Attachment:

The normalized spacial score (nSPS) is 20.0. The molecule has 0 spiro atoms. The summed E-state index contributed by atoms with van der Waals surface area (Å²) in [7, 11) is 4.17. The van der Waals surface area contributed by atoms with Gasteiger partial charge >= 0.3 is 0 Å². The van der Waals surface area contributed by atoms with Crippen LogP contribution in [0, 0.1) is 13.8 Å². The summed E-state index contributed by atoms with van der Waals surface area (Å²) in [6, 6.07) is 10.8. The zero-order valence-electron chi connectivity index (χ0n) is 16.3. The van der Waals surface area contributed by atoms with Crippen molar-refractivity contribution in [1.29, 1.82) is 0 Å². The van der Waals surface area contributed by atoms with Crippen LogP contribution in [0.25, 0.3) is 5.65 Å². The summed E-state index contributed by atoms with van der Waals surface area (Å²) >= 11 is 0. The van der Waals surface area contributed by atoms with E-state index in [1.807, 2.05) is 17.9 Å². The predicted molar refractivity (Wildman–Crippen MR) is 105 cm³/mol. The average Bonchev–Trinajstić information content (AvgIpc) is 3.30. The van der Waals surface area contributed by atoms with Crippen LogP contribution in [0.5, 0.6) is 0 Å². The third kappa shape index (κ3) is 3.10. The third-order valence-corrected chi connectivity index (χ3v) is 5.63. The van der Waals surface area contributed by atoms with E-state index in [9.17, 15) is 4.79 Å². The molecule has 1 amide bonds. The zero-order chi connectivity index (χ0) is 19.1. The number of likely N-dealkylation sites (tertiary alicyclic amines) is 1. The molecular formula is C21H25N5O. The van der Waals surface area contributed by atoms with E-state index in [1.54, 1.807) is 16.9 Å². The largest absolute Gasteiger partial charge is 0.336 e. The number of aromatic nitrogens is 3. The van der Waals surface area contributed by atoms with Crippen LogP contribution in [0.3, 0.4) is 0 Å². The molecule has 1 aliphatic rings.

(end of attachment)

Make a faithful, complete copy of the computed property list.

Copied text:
The normalized spacial score (nSPS) is 20.0. The molecule has 0 spiro atoms. The summed E-state index contributed by atoms with van der Waals surface area (Å²) in [7, 11) is 4.17. The van der Waals surface area contributed by atoms with Gasteiger partial charge >= 0.3 is 0 Å². The van der Waals surface area contributed by atoms with Crippen LogP contribution in [0, 0.1) is 13.8 Å². The summed E-state index contributed by atoms with van der Waals surface area (Å²) in [6, 6.07) is 10.8. The zero-order valence-electron chi connectivity index (χ0n) is 16.3. The van der Waals surface area contributed by atoms with Crippen molar-refractivity contribution in [1.29, 1.82) is 0 Å². The van der Waals surface area contributed by atoms with Crippen LogP contribution in [0.25, 0.3) is 5.65 Å². The summed E-state index contributed by atoms with van der Waals surface area (Å²) >= 11 is 0. The van der Waals surface area contributed by atoms with E-state index in [1.807, 2.05) is 17.9 Å². The predicted molar refractivity (Wildman–Crippen MR) is 105 cm³/mol. The average Bonchev–Trinajstić information content (AvgIpc) is 3.30. The van der Waals surface area contributed by atoms with Crippen LogP contribution in [0.5, 0.6) is 0 Å². The third kappa shape index (κ3) is 3.10. The third-order valence-corrected chi connectivity index (χ3v) is 5.63. The van der Waals surface area contributed by atoms with E-state index in [9.17, 15) is 4.79 Å². The molecule has 1 amide bonds. The zero-order chi connectivity index (χ0) is 19.1. The number of likely N-dealkylation sites (tertiary alicyclic amines) is 1. The molecular formula is C21H25N5O. The van der Waals surface area contributed by atoms with E-state index in [1.54, 1.807) is 16.9 Å². The largest absolute Gasteiger partial charge is 0.336 e. The number of aromatic nitrogens is 3. The van der Waals surface area contributed by atoms with Crippen LogP contribution in [0.3, 0.4) is 0 Å². The molecule has 1 aliphatic rings.